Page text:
We are independent & ad-supported. We may earn a commission for purchases made through our links.
Advertiser Disclosure
Our website is an independent, advertising-supported platform. We provide our content free of charge to our readers, and to keep it that way, we rely on revenue generated through advertisements and affiliate partnerships. This means that when you click on certain links on our site and make a purchase, we may earn a commission. Learn more.
How We Make Money
We sustain our operations through affiliate commissions and advertising. If you click on an affiliate link and make a purchase, we may receive a commission from the merchant at no additional cost to you. We also display advertisements on our website, which help generate revenue to support our work and keep our content free for readers. Our editorial team operates independently of our advertising and affiliate partnerships to ensure that our content remains unbiased and focused on providing you with the best information and recommendations based on thorough research and honest evaluations. To remain transparent, we’ve provided a list of our current affiliate partners here.

What are the Great Lakes?

By Alan Rankin
Updated Jun 04, 2024
Our promise to you
All Things Nature is dedicated to creating trustworthy, high-quality content that always prioritizes transparency, integrity, and inclusivity above all else. Our ensure that our content creation and review process includes rigorous fact-checking, evidence-based, and continual updates to ensure accuracy and reliability.

Our Promise to you

Founded in 2002, our company has been a trusted resource for readers seeking informative and engaging content. Our dedication to quality remains unwavering—and will never change. We follow a strict editorial policy, ensuring that our content is authored by highly qualified professionals and edited by subject matter experts. This guarantees that everything we publish is objective, accurate, and trustworthy.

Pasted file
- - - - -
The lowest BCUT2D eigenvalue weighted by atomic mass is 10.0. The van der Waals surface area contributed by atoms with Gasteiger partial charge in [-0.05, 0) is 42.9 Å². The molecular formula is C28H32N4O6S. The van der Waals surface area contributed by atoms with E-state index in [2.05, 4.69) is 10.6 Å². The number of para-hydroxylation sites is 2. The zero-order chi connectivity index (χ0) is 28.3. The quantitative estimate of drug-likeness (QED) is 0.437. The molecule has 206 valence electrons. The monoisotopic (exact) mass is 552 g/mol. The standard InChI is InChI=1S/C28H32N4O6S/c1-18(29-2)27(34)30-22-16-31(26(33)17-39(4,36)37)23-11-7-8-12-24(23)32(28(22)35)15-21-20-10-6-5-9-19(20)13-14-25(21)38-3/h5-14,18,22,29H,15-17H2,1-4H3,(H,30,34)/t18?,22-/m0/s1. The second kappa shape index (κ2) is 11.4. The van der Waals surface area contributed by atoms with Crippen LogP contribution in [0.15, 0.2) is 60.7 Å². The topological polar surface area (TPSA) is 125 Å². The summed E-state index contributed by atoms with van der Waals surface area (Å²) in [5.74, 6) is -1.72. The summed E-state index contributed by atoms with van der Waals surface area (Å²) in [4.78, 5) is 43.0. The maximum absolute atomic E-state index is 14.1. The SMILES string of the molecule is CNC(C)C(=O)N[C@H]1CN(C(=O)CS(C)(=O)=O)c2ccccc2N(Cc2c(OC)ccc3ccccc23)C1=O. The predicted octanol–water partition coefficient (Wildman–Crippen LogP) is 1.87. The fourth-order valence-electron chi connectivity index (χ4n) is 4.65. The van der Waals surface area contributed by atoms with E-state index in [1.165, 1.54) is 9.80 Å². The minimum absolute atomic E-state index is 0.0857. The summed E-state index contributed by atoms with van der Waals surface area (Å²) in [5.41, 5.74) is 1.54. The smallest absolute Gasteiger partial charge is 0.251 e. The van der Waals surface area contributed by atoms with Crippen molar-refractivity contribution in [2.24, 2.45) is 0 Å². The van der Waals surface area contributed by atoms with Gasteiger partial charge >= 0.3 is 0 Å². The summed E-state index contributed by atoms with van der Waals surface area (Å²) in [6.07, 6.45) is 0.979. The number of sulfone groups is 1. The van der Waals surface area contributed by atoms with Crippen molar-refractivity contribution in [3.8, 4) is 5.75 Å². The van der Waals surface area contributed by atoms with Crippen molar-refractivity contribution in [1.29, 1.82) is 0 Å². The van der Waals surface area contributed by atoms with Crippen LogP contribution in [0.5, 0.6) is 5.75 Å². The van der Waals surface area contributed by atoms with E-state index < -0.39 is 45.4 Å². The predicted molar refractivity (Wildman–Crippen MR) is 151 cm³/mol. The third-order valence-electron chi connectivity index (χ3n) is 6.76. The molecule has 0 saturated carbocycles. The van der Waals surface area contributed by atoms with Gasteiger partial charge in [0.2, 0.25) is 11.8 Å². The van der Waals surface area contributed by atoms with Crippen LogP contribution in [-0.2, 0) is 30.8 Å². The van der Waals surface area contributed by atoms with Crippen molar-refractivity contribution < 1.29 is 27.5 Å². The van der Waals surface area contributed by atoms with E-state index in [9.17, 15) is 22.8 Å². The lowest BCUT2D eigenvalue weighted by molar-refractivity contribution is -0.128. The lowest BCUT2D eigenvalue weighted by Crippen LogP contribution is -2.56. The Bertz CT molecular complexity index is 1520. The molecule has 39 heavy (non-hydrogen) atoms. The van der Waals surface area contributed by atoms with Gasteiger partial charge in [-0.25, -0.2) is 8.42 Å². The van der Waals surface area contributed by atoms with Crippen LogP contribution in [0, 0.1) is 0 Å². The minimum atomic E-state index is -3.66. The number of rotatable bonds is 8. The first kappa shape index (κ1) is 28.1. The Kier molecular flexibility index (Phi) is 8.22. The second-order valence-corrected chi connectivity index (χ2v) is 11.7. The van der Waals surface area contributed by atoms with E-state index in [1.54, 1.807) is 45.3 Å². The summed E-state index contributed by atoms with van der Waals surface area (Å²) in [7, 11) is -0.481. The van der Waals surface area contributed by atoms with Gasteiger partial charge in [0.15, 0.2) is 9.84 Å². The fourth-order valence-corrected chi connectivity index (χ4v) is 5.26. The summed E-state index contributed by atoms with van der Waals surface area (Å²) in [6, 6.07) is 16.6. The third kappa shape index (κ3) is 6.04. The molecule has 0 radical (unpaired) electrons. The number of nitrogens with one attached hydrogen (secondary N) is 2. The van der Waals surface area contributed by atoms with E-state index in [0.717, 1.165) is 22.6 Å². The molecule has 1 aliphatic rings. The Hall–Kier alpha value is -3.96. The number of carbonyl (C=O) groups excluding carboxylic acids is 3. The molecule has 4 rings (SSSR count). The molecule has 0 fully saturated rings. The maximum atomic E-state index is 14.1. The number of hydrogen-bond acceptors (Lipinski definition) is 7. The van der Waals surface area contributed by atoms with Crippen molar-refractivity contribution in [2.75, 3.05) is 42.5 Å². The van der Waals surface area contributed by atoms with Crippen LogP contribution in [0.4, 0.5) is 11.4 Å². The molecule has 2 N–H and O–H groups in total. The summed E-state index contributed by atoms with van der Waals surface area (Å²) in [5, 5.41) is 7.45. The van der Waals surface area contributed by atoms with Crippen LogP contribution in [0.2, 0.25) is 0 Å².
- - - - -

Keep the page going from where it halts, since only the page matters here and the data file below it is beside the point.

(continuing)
Over the years, we've refined our approach to cover a wide range of topics, providing readers with reliable and practical advice to enhance their knowledge and skills. That's why millions of readers turn to us each year. Join us in celebrating the joy of learning, guided by standards you can trust.

Editorial Standards

At All Things Nature, we are committed to creating content that you can trust. Our editorial process is designed to ensure that every piece of content we publish is accurate, reliable, and informative.

Our team of experienced writers and editors follows a strict set of guidelines to ensure the highest quality content. We conduct thorough research, fact-check all information, and rely on credible sources to back up our claims. Our content is reviewed by subject-matter experts to ensure accuracy and clarity.

We believe in transparency and maintain editorial independence from our advertisers. Our team does not receive direct compensation from advertisers, allowing us to create unbiased content that prioritizes your interests.

The Great Lakes are a group of five interconnected freshwater lakes along the border of Canada and the northern United States. Together, they form the largest landlocked body of water on Earth and are clearly visible from space. They were vital to travel, commerce, and immigration during the early history of the two nations. In modern times, they are no longer used for travel but remain important to the economy, culture, and environment of the surrounding area.

The Great Lakes were formed by melting and receding glaciers at the end of the last Ice Age, roughly 10,000 years ago. They consist of Lake Ontario, bordering upstate New York; Lake Erie, running along the northern borders of New York, Pennsylvania, and Ohio; Lake Huron and Lake Michigan, surrounding the state of Michigan; and Lake Superior, bordering Michigan, Wisconsin, and Minnesota. All except Lake Michigan form most of the southern border of the Canadian province of Ontario. They compose 21 percent of the planet’s available fresh, or salt-free, water.